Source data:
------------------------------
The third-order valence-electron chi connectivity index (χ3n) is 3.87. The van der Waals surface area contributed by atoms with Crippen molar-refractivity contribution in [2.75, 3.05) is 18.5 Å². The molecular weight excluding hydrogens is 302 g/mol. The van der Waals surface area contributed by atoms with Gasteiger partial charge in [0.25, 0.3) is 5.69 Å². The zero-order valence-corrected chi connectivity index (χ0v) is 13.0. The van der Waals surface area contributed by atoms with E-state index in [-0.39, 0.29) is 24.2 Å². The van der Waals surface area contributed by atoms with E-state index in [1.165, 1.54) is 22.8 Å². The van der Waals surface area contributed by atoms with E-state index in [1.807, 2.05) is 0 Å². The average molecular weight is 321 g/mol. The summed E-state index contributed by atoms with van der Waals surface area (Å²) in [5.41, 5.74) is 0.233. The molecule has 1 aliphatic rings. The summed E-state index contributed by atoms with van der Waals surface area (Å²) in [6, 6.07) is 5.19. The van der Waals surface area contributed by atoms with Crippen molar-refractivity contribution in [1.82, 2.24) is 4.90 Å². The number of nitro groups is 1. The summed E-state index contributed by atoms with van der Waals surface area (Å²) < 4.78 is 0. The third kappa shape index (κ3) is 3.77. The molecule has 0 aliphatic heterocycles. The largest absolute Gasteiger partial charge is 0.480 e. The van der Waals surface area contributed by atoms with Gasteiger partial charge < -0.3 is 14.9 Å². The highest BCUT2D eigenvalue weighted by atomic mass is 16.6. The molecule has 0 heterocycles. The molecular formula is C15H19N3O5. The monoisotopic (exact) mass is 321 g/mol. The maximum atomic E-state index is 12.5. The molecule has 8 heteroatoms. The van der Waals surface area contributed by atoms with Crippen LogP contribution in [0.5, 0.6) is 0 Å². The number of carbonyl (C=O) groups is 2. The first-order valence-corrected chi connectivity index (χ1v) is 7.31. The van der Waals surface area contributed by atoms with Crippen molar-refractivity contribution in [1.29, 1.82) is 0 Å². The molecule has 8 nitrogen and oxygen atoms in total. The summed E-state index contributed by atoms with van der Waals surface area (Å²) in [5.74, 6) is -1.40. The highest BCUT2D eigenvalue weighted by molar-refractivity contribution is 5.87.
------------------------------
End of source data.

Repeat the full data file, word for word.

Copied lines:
The third-order valence-electron chi connectivity index (χ3n) is 3.87. The van der Waals surface area contributed by atoms with Crippen molar-refractivity contribution in [2.75, 3.05) is 18.5 Å². The molecular weight excluding hydrogens is 302 g/mol. The van der Waals surface area contributed by atoms with Gasteiger partial charge in [0.25, 0.3) is 5.69 Å². The zero-order valence-corrected chi connectivity index (χ0v) is 13.0. The van der Waals surface area contributed by atoms with E-state index in [-0.39, 0.29) is 24.2 Å². The van der Waals surface area contributed by atoms with E-state index in [1.165, 1.54) is 22.8 Å². The van der Waals surface area contributed by atoms with E-state index in [1.807, 2.05) is 0 Å². The average molecular weight is 321 g/mol. The summed E-state index contributed by atoms with van der Waals surface area (Å²) in [5.41, 5.74) is 0.233. The molecule has 1 aliphatic rings. The summed E-state index contributed by atoms with van der Waals surface area (Å²) in [6, 6.07) is 5.19. The van der Waals surface area contributed by atoms with Crippen molar-refractivity contribution in [1.82, 2.24) is 4.90 Å². The number of nitro groups is 1. The summed E-state index contributed by atoms with van der Waals surface area (Å²) < 4.78 is 0. The third kappa shape index (κ3) is 3.77. The molecule has 0 aliphatic heterocycles. The largest absolute Gasteiger partial charge is 0.480 e. The van der Waals surface area contributed by atoms with Gasteiger partial charge < -0.3 is 14.9 Å². The highest BCUT2D eigenvalue weighted by atomic mass is 16.6. The molecule has 0 heterocycles. The molecular formula is C15H19N3O5. The monoisotopic (exact) mass is 321 g/mol. The maximum atomic E-state index is 12.5. The molecule has 8 heteroatoms. The van der Waals surface area contributed by atoms with Crippen LogP contribution in [0.5, 0.6) is 0 Å². The number of carbonyl (C=O) groups is 2. The first-order valence-corrected chi connectivity index (χ1v) is 7.31. The van der Waals surface area contributed by atoms with Crippen molar-refractivity contribution in [1.29, 1.82) is 0 Å². The molecule has 8 nitrogen and oxygen atoms in total. The summed E-state index contributed by atoms with van der Waals surface area (Å²) in [5.74, 6) is -1.40. The highest BCUT2D eigenvalue weighted by molar-refractivity contribution is 5.87.